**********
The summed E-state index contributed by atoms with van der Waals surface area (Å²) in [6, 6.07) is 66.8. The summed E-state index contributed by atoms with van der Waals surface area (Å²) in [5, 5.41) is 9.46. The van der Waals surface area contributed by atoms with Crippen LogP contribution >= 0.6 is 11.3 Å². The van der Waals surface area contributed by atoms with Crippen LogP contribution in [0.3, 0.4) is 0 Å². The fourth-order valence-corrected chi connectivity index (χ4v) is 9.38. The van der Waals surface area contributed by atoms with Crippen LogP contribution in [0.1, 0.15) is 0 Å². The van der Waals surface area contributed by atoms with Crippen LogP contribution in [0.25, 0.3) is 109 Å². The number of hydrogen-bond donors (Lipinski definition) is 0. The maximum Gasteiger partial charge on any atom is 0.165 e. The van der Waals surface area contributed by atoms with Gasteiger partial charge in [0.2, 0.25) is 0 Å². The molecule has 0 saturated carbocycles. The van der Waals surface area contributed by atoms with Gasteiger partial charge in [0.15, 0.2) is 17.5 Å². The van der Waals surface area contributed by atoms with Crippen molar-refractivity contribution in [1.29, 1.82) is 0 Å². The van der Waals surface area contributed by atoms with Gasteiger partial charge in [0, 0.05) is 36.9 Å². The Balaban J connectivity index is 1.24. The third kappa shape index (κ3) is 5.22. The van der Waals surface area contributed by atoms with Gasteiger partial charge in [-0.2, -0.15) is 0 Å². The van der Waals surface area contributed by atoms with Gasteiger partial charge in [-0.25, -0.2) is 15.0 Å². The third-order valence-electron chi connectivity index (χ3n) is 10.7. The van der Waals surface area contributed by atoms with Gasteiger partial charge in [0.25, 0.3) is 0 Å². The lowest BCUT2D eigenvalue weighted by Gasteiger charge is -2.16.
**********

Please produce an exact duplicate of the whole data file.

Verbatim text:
The summed E-state index contributed by atoms with van der Waals surface area (Å²) in [6, 6.07) is 66.8. The summed E-state index contributed by atoms with van der Waals surface area (Å²) in [5, 5.41) is 9.46. The van der Waals surface area contributed by atoms with Crippen LogP contribution >= 0.6 is 11.3 Å². The van der Waals surface area contributed by atoms with Crippen LogP contribution in [0.3, 0.4) is 0 Å². The fourth-order valence-corrected chi connectivity index (χ4v) is 9.38. The van der Waals surface area contributed by atoms with Crippen LogP contribution in [0.1, 0.15) is 0 Å². The van der Waals surface area contributed by atoms with Crippen LogP contribution in [0.25, 0.3) is 109 Å². The number of hydrogen-bond donors (Lipinski definition) is 0. The maximum Gasteiger partial charge on any atom is 0.165 e. The van der Waals surface area contributed by atoms with Gasteiger partial charge in [0.2, 0.25) is 0 Å². The molecule has 0 saturated carbocycles. The van der Waals surface area contributed by atoms with Gasteiger partial charge in [0.15, 0.2) is 17.5 Å². The van der Waals surface area contributed by atoms with Crippen molar-refractivity contribution in [1.29, 1.82) is 0 Å². The van der Waals surface area contributed by atoms with Gasteiger partial charge in [0, 0.05) is 36.9 Å². The Balaban J connectivity index is 1.24. The third kappa shape index (κ3) is 5.22. The van der Waals surface area contributed by atoms with Gasteiger partial charge in [-0.2, -0.15) is 0 Å². The van der Waals surface area contributed by atoms with Gasteiger partial charge in [-0.25, -0.2) is 15.0 Å². The third-order valence-electron chi connectivity index (χ3n) is 10.7. The van der Waals surface area contributed by atoms with Gasteiger partial charge in [0.25, 0.3) is 0 Å². The lowest BCUT2D eigenvalue weighted by Gasteiger charge is -2.16.